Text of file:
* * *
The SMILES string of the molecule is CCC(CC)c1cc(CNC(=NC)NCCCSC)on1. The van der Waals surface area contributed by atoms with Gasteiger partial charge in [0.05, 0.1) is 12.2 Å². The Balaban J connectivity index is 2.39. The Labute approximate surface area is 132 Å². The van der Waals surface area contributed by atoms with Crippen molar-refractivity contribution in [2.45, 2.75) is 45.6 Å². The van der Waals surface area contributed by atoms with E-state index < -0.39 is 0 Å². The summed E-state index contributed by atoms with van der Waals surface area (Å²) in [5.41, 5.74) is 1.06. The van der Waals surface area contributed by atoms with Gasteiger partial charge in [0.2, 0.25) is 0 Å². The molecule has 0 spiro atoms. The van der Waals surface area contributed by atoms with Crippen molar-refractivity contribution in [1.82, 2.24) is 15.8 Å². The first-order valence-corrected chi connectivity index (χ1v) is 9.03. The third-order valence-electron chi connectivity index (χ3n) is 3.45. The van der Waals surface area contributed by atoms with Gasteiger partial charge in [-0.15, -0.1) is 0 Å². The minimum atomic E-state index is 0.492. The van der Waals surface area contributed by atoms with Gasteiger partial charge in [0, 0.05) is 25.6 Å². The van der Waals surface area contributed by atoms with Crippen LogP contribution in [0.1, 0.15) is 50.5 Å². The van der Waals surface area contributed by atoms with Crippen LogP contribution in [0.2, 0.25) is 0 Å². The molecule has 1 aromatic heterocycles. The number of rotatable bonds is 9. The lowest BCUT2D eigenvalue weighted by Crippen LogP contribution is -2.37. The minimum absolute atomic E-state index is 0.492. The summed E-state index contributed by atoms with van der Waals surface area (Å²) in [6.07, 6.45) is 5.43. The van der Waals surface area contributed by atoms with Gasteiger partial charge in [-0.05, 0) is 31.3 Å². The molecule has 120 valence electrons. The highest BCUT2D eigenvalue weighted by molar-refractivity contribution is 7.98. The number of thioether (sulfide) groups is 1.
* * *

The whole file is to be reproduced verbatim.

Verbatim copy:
The SMILES string of the molecule is CCC(CC)c1cc(CNC(=NC)NCCCSC)on1. The van der Waals surface area contributed by atoms with Gasteiger partial charge in [0.05, 0.1) is 12.2 Å². The Balaban J connectivity index is 2.39. The Labute approximate surface area is 132 Å². The van der Waals surface area contributed by atoms with Crippen molar-refractivity contribution in [2.45, 2.75) is 45.6 Å². The van der Waals surface area contributed by atoms with E-state index < -0.39 is 0 Å². The summed E-state index contributed by atoms with van der Waals surface area (Å²) in [5.41, 5.74) is 1.06. The van der Waals surface area contributed by atoms with Gasteiger partial charge in [0.2, 0.25) is 0 Å². The molecule has 0 spiro atoms. The van der Waals surface area contributed by atoms with Crippen molar-refractivity contribution in [1.82, 2.24) is 15.8 Å². The first-order valence-corrected chi connectivity index (χ1v) is 9.03. The third-order valence-electron chi connectivity index (χ3n) is 3.45. The van der Waals surface area contributed by atoms with Gasteiger partial charge in [-0.15, -0.1) is 0 Å². The minimum atomic E-state index is 0.492. The van der Waals surface area contributed by atoms with Gasteiger partial charge in [0, 0.05) is 25.6 Å². The van der Waals surface area contributed by atoms with Crippen LogP contribution in [0.1, 0.15) is 50.5 Å². The van der Waals surface area contributed by atoms with Crippen LogP contribution in [0.2, 0.25) is 0 Å². The molecule has 1 aromatic heterocycles. The number of rotatable bonds is 9. The lowest BCUT2D eigenvalue weighted by Crippen LogP contribution is -2.37. The minimum absolute atomic E-state index is 0.492. The summed E-state index contributed by atoms with van der Waals surface area (Å²) in [6.07, 6.45) is 5.43. The van der Waals surface area contributed by atoms with Gasteiger partial charge in [-0.05, 0) is 31.3 Å². The molecule has 120 valence electrons. The highest BCUT2D eigenvalue weighted by molar-refractivity contribution is 7.98. The number of thioether (sulfide) groups is 1.